I grew up in a town that had more churches than it did individual Jews. I did not grow up in Martin, where there are all of six Jewish people (five of which belong to a single family). I grew up in a primarily liberal town on the North Shore of Massachusetts. Within my town of roughly 30,000 people, I went to school with 300 students in my graduating class. Most were Catholic. None were Jewish.
Being the only Jewish child was more lonely than one would think. When all of my friends were decorating Christmas trees, I was given a meere menorah and some multi-colored candles to watch melt for eight days. When my friends got easter baskets overflowing with candy and games, I was not able to eat my own birthday cake, because Passover falls on March 26th more often than not. Lonely holidays combined with anti-semitic jokes and ignorant questions regarding my religious beliefs created an adolescent that resented her own religion. I knew that I was raised to follow a set of beliefs, and I did wholeheartedly, but I found myself asking, “why bother?” I’d ask myself why I followed a religion that people didn’t understand, and why I bothered trying to make them. My resentment only grew after I was Bat Mitzvahed in Israel. I was constantly being asked why I went to such a dangerous place, or worse, why I sympathized with the Israelis who “were oppressing Palestinians.”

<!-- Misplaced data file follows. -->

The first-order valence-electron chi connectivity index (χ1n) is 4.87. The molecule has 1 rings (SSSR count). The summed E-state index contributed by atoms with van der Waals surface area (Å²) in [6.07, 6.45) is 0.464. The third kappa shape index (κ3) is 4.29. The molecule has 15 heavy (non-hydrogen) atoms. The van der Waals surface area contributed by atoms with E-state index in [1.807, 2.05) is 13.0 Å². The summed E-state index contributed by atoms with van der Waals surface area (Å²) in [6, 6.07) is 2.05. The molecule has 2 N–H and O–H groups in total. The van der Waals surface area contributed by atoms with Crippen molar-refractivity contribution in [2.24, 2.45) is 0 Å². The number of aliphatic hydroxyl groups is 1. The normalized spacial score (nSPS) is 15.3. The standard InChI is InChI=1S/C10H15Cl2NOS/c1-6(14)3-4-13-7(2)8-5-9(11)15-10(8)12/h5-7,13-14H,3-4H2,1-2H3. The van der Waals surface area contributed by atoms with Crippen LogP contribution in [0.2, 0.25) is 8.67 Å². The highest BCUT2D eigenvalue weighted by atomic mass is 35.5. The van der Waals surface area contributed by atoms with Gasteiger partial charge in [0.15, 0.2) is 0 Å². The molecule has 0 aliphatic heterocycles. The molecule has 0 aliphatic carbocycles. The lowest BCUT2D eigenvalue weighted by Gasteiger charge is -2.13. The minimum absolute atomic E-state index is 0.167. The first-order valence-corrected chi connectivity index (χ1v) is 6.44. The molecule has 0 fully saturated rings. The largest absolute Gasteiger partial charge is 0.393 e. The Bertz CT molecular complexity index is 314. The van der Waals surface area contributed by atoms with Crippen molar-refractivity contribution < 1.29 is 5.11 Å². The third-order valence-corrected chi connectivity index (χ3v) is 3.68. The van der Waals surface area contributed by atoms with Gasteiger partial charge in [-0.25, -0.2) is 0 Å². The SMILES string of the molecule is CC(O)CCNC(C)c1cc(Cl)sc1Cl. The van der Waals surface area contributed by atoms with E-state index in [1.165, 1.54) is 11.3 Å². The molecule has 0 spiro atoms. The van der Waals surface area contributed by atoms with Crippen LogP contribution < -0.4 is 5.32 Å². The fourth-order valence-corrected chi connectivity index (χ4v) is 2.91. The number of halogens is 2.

Until I was sixteen and went on my second trip to Israel, I would continuously ask myself “why did God choose for me to be Jewish if no one likes us,” and “why can’t I find the words to explain myself to others?” After my second trip to Israel, I still have questions, but I no longer question myself. My first trip was when I became an adult in my religion’s eyes, but my second was when I became an adult in my own eyes.
My second trip was not only mine. I went to Israel with 72 other Jewish students from the North Shore of Boston. We experienced the cities, desert, food and culture together. We met soldiers, Hasidic Jews, Bedouins and Israeli teens. We slept in the desert, prayed at the kotel and mourned for six million Jews at Yad Vashem. We created relationships that would last long after our plane touched down back in Boston. We became Jews, together.
Because of Israel, I now have the courage to answer the hard questions and question the antisemitism around me. When someone calls me a murderer for being Jewish, I am not afraid to ask them why they say that, then show them why they’re wrong. Israel changed me. I saw the way in which all kinds of religions coexist in such a small space. I saw the way the markets bustle with people of every skin color, nationality, religion and social status. In Israel, I never felt judged and never felt the need to judge others. I felt safe. In a community so often plagued by war, I felt safe.
Because of Israel, I can walk a little bit taller. I have answers to questions I never thought I would, and I no longer wish I was someone else. I have faith in the path I have been following, and I am no longer looking for a new one. The trip of a lifetime, as I often call it, gave me a new perspective and was my transition into self-assurance.
Photo courtesy of me.